Having briefly talked about making wise IT investments in my previous blog, we will now discuss some of the challenges that organizations face with implementing IT service management (ITSM). Note that the extent of difficulties associated with implementing IT service management depends upon the current state (baseline) maturity of the business enterprise and IT organizations. For those that are at lower maturity levels, this may mean a fundamental shift in the ways in which business enterprises and IT organizations operate. Major difficulties may include:
Cultural shift and organizational change
For organizations that may have lower maturity levels, ITSM implementation may actually lead to a fundamental shift in the way in which IT delivers its services to the customers and how customers engage IT in providing specific services. Fundamental shifts leading to transformations do not happen overnight and need a consistent and steady approach to incrementally and iteratively improving the services provided by IT organizations.
Technology management vs. IT service management
In many established organizations (not necessarily mature ones), IT is still viewed and managed as a back-office cost center. In most cases, such technology management cultures encourage teams and departments within an IT organization to operate in silos (silo-ed engineering and development, silo-ed technology management, silo-ed request management, silo-ed reporting and communication, silo-ed visions and leadership, and silo-ed supplier management). Mature service organizations manage their respective technologies in order to integrate with the business needs. Such a shift from being a technology management organization to a service-oriented organization usually is a major one and requires transformations in the way that IT thinks, plans, and delivers its services to its customers. IT components (software, hardware, applications, network, servers, etc) need to be managed to ensure that the respective services that these components support are appropriately managed to meet the business needs. You need one weak link to break the value-chain. One weak component is all you need to cause an outage to a business critical service. End-to-end service management is the only effective and efficient way to guarantee that all components that implement a given business service are managed consistently to ensure that business services are managed such that related business process needs are met. When teams and departments within an IT organization do technology management, they do so in silos and that may lead to a creation of a potential weak link. For IT organizations to migrate from being a technology management organization to one that manages services may sometimes be a challenging task.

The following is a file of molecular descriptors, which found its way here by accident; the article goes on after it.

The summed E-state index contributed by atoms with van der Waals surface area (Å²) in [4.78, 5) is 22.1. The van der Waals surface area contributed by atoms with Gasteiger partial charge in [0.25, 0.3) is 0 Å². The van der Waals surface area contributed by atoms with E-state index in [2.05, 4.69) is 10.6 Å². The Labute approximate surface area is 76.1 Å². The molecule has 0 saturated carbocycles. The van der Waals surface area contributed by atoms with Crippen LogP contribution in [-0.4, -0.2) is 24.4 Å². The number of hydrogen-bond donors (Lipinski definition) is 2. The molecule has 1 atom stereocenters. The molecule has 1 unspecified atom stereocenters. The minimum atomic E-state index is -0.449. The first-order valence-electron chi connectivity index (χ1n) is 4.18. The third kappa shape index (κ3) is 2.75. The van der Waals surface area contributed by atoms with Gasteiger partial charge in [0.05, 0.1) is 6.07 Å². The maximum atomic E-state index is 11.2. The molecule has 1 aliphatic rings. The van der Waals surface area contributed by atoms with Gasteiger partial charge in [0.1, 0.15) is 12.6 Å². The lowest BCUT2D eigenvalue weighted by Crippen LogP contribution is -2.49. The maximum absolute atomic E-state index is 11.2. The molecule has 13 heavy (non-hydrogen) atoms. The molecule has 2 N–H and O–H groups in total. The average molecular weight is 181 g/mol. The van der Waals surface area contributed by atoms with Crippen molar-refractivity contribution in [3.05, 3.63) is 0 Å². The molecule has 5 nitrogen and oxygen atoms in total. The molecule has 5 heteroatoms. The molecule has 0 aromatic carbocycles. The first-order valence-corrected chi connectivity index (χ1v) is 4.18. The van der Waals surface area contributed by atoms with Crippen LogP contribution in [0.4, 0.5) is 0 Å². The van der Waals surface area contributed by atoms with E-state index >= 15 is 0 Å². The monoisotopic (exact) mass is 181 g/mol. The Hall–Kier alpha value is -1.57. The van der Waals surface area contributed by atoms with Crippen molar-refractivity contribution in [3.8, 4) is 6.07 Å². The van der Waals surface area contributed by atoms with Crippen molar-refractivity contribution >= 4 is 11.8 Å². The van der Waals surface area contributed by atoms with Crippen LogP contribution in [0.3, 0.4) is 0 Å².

In my next blog, I will discuss remaining set of issues that most organizations planning to implement service management should plan to deal with.
To learn more about ITIL®, check out Learning Tree’s course, Putting ITIL® into Practice: A Roadmap for Transformation.
*ITIL® is a registered trade mark of the Cabinet Office